But that's not the loss of a star at all, what did that was the length and the prose style of writing in this book. It's EXCELLENT, don't misunderstand me, but also difficult to read. Archaic words and placements both coring the authentic feel and mood, but at the same time slowing down my reading to such an extent that I started to lose the pull toward reveal, and a couple of times, nearly all the tension of her success and implementations. Success in her doctoring to the English, and in her deduction searches. And I'm not ashamed to admit there are passages I read 3 times and still didn't grab the essence. I don't think I did. Despite looking up some words and word groups.

Not an easy read in the detailing of children's horrors, nor aromas, nor sensibilities of clergy, nor numbers of other feminine or peasant or returned Crusaders, or even culinary descriptions. And the hardest, for me, was in some of the period dialogue. Not as hard as understanding passages of Shakespeare or Canterbury Tale English- but adjacent difficult.

Love the ability of tale telling by Franklin and the authentic feel! And will definitely read the others. Hope all the crimes coming are not as despicable and torturous as in this one.

Ariana Franklin wrote historical fiction without setting her own century into the "eyes" as it is written now so continually in 2010 plus. Praise to the skies as it is also in chronological order here! Hope they are all like that too- because in investigative genre I'm starting to think it is important to readers' crest of anticipation level.
Profile Image for LJ.
3,156 reviews313 followers
December 11, 2007
MISTRESS OF THE ART OF DEATH (Historical-Adelia Aguilar-England-1170) – Ex
Franklin, Ariana (aka Diana Norman) – 1st in series
Bantam Press, 2007, UK Hardcover – ISBN: 9780593056493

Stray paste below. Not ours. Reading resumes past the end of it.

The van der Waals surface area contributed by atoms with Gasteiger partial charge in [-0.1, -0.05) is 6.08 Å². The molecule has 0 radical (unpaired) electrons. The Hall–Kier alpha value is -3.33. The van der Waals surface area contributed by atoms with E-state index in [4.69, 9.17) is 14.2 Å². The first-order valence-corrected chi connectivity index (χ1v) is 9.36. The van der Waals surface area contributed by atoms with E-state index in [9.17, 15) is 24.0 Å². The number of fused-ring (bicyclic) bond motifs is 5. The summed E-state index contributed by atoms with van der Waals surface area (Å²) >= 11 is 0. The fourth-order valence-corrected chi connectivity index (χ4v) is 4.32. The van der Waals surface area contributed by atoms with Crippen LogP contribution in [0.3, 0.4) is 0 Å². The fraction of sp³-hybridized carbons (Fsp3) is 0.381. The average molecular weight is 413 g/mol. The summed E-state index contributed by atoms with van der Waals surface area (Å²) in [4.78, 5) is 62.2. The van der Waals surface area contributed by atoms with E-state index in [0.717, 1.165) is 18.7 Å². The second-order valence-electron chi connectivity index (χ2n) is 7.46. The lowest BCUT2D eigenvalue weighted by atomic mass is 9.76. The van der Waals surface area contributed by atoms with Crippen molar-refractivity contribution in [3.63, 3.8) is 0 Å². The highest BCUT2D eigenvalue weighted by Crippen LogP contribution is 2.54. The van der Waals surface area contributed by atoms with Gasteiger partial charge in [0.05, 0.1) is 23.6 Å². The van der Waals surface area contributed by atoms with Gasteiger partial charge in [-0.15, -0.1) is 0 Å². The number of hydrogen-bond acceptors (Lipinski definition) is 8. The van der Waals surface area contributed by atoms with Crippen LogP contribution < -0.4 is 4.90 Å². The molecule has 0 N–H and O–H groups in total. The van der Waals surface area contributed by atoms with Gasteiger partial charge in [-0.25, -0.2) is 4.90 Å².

First Sentence: Here they come.
*** A child has been murdered and residents in Cambridge claim he was crucified by the Jews. The Jews provide Henry II with a large part of his revenue and requires that the real killer be quickly found. From Naples come Simon of Naples, an renowned investigator, Mansur the Saracen, and a woman doctor trained in the study of corpses at the School of Medicine in Salerno, Adelia Aguilar. The bodies of other children are found, and Adelia is determined to find their killer.
*** I am about to gush! This book was judged the best researched of its year by the BBC and historian Dr. David Starkey. Happily, it is not written in Middle English and, as the author admits, some liberties were taken. Others more versed in this time than am I, may be able to find historic fault with it. I don’t care. I found the history fascinating and learned even more about life in this period. The style of writing was wonderful; from that first three-word sentence, I was entranced. I loved the characters; Adelia, Simon, Mansur, Ulf, Gyltha, Prior Geoffrey, Henry II (whose voice I shall always hear as Peter O’Toole’s) were real to me and others became so as the story progressed. The language was a bit challenging at first, but soon became easy to read. The sights, sounds and smells of the town were described to place me within the story. The story kept me involved from beginning to end and tapped all my emotions. There is a wonderful romance which arises to warm the heart and quicken the pulse. I laughed, cried; was moved, frightened and appalled and I can’t wait until the next book comes out next May. What can I say; I loved it.
Profile Image for Ashley Daviau.
1,757 reviews757 followers
October 17, 2020
I picked this up a year or so ago at a huge used book sale just because the title intrigued me and I’m so glad I did because I enjoyed this book so much! I actually sat down and read it in one sitting without moving and I rarely do that, I’ll normally take little breaks to do other things but with this book I just sat there and compulsively turned the pages until I was done. It was such an interesting and intriguing story, I’ve never read anything quite like it before and I was just fascinated the whole way through. It’s incredibly gruesome and graphic as well and I wasn’t expecting that at all either and I just lapped it up! This book was such an excellent and unexpected surprise and I’m so glad past me bought it on a whim.